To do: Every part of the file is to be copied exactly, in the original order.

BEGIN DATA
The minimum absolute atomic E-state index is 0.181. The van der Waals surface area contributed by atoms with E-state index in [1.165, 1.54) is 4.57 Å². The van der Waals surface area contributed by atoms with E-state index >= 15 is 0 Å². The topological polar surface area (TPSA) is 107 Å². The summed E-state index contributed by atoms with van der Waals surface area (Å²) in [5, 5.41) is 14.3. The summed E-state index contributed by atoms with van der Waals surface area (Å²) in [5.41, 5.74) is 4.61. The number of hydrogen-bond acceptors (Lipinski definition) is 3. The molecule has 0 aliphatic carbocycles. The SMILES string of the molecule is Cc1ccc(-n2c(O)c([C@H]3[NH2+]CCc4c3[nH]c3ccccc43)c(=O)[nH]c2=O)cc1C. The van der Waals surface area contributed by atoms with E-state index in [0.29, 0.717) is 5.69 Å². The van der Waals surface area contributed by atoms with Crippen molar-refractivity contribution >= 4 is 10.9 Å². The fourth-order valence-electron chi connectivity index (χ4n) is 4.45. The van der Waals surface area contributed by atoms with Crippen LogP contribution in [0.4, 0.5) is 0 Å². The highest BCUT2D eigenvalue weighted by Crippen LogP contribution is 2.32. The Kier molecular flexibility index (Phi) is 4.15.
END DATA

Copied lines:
The minimum absolute atomic E-state index is 0.181. The van der Waals surface area contributed by atoms with E-state index in [1.165, 1.54) is 4.57 Å². The van der Waals surface area contributed by atoms with E-state index >= 15 is 0 Å². The topological polar surface area (TPSA) is 107 Å². The summed E-state index contributed by atoms with van der Waals surface area (Å²) in [5, 5.41) is 14.3. The summed E-state index contributed by atoms with van der Waals surface area (Å²) in [5.41, 5.74) is 4.61. The number of hydrogen-bond acceptors (Lipinski definition) is 3. The molecule has 0 aliphatic carbocycles. The SMILES string of the molecule is Cc1ccc(-n2c(O)c([C@H]3[NH2+]CCc4c3[nH]c3ccccc43)c(=O)[nH]c2=O)cc1C. The van der Waals surface area contributed by atoms with E-state index in [0.29, 0.717) is 5.69 Å². The van der Waals surface area contributed by atoms with Crippen molar-refractivity contribution >= 4 is 10.9 Å². The fourth-order valence-electron chi connectivity index (χ4n) is 4.45. The van der Waals surface area contributed by atoms with Crippen LogP contribution in [0.4, 0.5) is 0 Å². The highest BCUT2D eigenvalue weighted by Crippen LogP contribution is 2.32. The Kier molecular flexibility index (Phi) is 4.15.